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ABSTRACT

With the expansion of Europe's borders, Ukraine has entered the spotlight of attention as a source and transit country for irregular migrants. Irregular migration has risen on the international security and political agendas because it is perceived as a threat to security, and has been linked to problems such as crime and drugs. In the debate about how to manage this migration, the voices of the migrants themselves are often lost.

Drawing on a review of the literature and migrants' testimonies, this paper argues that assumptions about irregular migrants in policy and position papers can be revised in light of migrants' experiences. For example, whereas officials and workers in non-governmental organizations often picture irregular migration in terms of an inexorable striving, what migrants emphasize most is the undesirable nature of their movement. And, whereas many sources view irregular migration as symptomatic of globalization and the transnational “flows” of people, capital, and ideas, asylum seekers who become irregular in the absence of a strong asylum system in Ukraine describe highly constrained lives that include detention and isolation.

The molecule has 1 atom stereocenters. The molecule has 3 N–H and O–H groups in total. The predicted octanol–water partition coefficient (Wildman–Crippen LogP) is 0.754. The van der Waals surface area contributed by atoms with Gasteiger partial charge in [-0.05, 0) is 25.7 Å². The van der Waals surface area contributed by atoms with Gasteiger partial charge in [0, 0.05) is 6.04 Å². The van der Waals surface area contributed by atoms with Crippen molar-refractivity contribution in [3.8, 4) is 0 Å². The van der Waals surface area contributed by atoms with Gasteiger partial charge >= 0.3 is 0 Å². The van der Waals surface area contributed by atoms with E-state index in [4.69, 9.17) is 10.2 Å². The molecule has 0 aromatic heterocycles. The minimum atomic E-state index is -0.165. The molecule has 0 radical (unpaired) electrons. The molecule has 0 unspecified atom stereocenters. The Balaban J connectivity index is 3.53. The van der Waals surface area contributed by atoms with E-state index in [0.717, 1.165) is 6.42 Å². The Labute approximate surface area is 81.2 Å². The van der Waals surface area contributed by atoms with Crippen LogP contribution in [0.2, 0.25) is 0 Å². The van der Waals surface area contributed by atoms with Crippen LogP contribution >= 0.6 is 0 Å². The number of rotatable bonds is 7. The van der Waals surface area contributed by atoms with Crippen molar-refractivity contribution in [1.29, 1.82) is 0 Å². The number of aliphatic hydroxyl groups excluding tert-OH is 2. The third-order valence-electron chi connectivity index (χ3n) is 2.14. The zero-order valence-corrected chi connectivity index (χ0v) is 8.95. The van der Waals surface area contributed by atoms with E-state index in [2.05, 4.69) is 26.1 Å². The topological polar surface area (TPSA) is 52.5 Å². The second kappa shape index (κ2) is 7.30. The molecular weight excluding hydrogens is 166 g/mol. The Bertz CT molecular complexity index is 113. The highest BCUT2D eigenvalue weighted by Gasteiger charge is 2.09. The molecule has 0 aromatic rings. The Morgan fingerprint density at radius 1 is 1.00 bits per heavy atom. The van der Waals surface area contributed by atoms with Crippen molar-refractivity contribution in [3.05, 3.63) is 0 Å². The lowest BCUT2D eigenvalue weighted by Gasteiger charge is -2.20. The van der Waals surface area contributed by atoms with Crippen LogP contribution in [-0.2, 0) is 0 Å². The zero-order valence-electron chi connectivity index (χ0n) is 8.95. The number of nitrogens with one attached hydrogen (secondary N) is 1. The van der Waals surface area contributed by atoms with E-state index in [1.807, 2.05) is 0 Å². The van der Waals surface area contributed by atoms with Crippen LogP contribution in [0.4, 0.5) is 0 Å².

Before more efforts are directed toward combating irregular migration, migrants' descriptions of a traumatic and transformative experience of being “turned into illegals”, and “broken” can be taken into account. While there is a tendency to view the migrants as the problem, this paper suggests it is international migration regimes and not migrants that need amendment and improvement.